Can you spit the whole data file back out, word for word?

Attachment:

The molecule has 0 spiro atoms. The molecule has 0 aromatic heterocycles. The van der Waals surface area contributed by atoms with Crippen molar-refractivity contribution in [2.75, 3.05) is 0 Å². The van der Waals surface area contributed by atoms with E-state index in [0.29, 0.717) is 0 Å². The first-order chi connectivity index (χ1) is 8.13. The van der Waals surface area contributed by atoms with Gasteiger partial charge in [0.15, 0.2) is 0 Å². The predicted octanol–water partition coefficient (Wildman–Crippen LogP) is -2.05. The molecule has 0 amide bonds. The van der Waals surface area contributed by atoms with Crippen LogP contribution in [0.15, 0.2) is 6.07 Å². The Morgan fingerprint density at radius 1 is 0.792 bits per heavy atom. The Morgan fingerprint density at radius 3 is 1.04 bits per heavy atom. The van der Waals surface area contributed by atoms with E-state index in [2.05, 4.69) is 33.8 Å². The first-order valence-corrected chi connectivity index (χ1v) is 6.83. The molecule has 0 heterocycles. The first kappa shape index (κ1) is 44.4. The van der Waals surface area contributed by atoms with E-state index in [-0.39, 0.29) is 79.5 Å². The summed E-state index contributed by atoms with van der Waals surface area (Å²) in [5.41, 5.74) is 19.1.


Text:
The molecule has 0 spiro atoms. The molecule has 0 aromatic heterocycles. The van der Waals surface area contributed by atoms with Crippen molar-refractivity contribution in [2.75, 3.05) is 0 Å². The van der Waals surface area contributed by atoms with E-state index in [0.29, 0.717) is 0 Å². The first-order chi connectivity index (χ1) is 8.13. The van der Waals surface area contributed by atoms with Gasteiger partial charge in [0.15, 0.2) is 0 Å². The predicted octanol–water partition coefficient (Wildman–Crippen LogP) is -2.05. The molecule has 0 amide bonds. The van der Waals surface area contributed by atoms with Crippen LogP contribution in [0.15, 0.2) is 6.07 Å². The Morgan fingerprint density at radius 1 is 0.792 bits per heavy atom. The Morgan fingerprint density at radius 3 is 1.04 bits per heavy atom. The van der Waals surface area contributed by atoms with E-state index in [2.05, 4.69) is 33.8 Å². The first-order valence-corrected chi connectivity index (χ1v) is 6.83. The molecule has 0 heterocycles. The first kappa shape index (κ1) is 44.4. The van der Waals surface area contributed by atoms with E-state index in [-0.39, 0.29) is 79.5 Å². The summed E-state index contributed by atoms with van der Waals surface area (Å²) in [5.41, 5.74) is 19.1.